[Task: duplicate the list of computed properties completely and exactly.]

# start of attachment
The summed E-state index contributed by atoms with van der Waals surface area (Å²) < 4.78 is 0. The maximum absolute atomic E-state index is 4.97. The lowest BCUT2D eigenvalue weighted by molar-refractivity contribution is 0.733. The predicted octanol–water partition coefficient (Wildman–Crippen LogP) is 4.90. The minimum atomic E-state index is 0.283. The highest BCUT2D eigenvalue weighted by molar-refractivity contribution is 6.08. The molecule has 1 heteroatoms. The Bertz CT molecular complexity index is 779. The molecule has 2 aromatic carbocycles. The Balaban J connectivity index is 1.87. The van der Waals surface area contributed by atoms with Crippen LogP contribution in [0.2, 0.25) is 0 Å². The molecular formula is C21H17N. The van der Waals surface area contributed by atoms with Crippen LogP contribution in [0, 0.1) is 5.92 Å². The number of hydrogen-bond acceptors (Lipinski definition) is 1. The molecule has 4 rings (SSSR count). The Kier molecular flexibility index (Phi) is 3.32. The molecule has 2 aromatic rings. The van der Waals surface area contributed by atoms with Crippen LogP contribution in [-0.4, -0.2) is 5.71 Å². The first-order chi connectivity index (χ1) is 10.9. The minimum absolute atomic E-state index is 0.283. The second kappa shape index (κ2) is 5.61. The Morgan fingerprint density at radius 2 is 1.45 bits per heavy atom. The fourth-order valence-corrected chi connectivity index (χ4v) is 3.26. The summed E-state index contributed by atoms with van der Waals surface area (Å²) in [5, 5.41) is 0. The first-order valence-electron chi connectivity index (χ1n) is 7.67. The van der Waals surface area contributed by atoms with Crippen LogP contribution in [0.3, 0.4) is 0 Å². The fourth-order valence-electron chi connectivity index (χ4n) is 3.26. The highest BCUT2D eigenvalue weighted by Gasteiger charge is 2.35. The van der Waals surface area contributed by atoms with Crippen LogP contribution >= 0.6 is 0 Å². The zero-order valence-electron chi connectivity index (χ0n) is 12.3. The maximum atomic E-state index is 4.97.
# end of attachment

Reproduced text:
The summed E-state index contributed by atoms with van der Waals surface area (Å²) < 4.78 is 0. The maximum absolute atomic E-state index is 4.97. The lowest BCUT2D eigenvalue weighted by molar-refractivity contribution is 0.733. The predicted octanol–water partition coefficient (Wildman–Crippen LogP) is 4.90. The minimum atomic E-state index is 0.283. The highest BCUT2D eigenvalue weighted by molar-refractivity contribution is 6.08. The molecule has 1 heteroatoms. The Bertz CT molecular complexity index is 779. The molecule has 2 aromatic carbocycles. The Balaban J connectivity index is 1.87. The van der Waals surface area contributed by atoms with Crippen LogP contribution in [0.2, 0.25) is 0 Å². The molecular formula is C21H17N. The van der Waals surface area contributed by atoms with Crippen LogP contribution in [0, 0.1) is 5.92 Å². The number of hydrogen-bond acceptors (Lipinski definition) is 1. The molecule has 4 rings (SSSR count). The Kier molecular flexibility index (Phi) is 3.32. The molecule has 2 aromatic rings. The van der Waals surface area contributed by atoms with Crippen LogP contribution in [-0.4, -0.2) is 5.71 Å². The first-order chi connectivity index (χ1) is 10.9. The minimum absolute atomic E-state index is 0.283. The second kappa shape index (κ2) is 5.61. The Morgan fingerprint density at radius 2 is 1.45 bits per heavy atom. The fourth-order valence-corrected chi connectivity index (χ4v) is 3.26. The summed E-state index contributed by atoms with van der Waals surface area (Å²) in [5, 5.41) is 0. The first-order valence-electron chi connectivity index (χ1n) is 7.67. The van der Waals surface area contributed by atoms with Crippen LogP contribution in [0.3, 0.4) is 0 Å². The fourth-order valence-electron chi connectivity index (χ4n) is 3.26. The highest BCUT2D eigenvalue weighted by Gasteiger charge is 2.35. The van der Waals surface area contributed by atoms with Crippen LogP contribution >= 0.6 is 0 Å². The zero-order valence-electron chi connectivity index (χ0n) is 12.3. The maximum atomic E-state index is 4.97.